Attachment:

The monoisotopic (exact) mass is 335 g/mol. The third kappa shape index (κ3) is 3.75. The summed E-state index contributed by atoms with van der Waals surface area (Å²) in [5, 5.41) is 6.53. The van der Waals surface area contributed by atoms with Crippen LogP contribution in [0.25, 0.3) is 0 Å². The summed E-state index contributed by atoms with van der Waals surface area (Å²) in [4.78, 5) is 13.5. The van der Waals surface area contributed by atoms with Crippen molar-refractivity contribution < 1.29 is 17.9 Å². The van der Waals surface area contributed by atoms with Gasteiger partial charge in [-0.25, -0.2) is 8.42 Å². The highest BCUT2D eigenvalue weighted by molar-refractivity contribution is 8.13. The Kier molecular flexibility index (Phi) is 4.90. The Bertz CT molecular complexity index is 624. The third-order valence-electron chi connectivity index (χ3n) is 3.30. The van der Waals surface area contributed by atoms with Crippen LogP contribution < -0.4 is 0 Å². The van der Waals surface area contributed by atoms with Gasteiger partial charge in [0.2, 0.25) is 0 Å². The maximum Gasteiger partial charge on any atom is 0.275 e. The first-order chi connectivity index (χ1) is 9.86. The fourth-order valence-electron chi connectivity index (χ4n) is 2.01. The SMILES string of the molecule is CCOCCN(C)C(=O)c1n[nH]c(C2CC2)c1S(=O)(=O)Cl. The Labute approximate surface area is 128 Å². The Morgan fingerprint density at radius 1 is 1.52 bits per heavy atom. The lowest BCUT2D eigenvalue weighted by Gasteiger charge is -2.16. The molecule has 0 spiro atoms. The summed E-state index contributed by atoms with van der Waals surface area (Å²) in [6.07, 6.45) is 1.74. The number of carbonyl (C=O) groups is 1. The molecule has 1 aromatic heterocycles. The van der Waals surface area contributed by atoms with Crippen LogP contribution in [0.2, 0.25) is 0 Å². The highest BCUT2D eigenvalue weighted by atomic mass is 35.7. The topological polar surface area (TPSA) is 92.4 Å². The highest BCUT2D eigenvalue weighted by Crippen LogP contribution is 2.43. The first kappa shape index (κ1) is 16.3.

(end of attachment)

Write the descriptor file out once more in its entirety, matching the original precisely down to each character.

The monoisotopic (exact) mass is 335 g/mol. The third kappa shape index (κ3) is 3.75. The summed E-state index contributed by atoms with van der Waals surface area (Å²) in [5, 5.41) is 6.53. The van der Waals surface area contributed by atoms with Crippen LogP contribution in [0.25, 0.3) is 0 Å². The summed E-state index contributed by atoms with van der Waals surface area (Å²) in [4.78, 5) is 13.5. The van der Waals surface area contributed by atoms with Crippen molar-refractivity contribution < 1.29 is 17.9 Å². The van der Waals surface area contributed by atoms with Gasteiger partial charge in [-0.25, -0.2) is 8.42 Å². The highest BCUT2D eigenvalue weighted by molar-refractivity contribution is 8.13. The Kier molecular flexibility index (Phi) is 4.90. The Bertz CT molecular complexity index is 624. The third-order valence-electron chi connectivity index (χ3n) is 3.30. The van der Waals surface area contributed by atoms with Crippen LogP contribution < -0.4 is 0 Å². The van der Waals surface area contributed by atoms with Gasteiger partial charge in [0.2, 0.25) is 0 Å². The maximum Gasteiger partial charge on any atom is 0.275 e. The first-order chi connectivity index (χ1) is 9.86. The fourth-order valence-electron chi connectivity index (χ4n) is 2.01. The SMILES string of the molecule is CCOCCN(C)C(=O)c1n[nH]c(C2CC2)c1S(=O)(=O)Cl. The Labute approximate surface area is 128 Å². The Morgan fingerprint density at radius 1 is 1.52 bits per heavy atom. The lowest BCUT2D eigenvalue weighted by Gasteiger charge is -2.16. The molecule has 0 spiro atoms. The summed E-state index contributed by atoms with van der Waals surface area (Å²) in [6.07, 6.45) is 1.74. The number of carbonyl (C=O) groups is 1. The molecule has 1 aromatic heterocycles. The van der Waals surface area contributed by atoms with Crippen LogP contribution in [0.2, 0.25) is 0 Å². The highest BCUT2D eigenvalue weighted by atomic mass is 35.7. The topological polar surface area (TPSA) is 92.4 Å². The highest BCUT2D eigenvalue weighted by Crippen LogP contribution is 2.43. The first kappa shape index (κ1) is 16.3.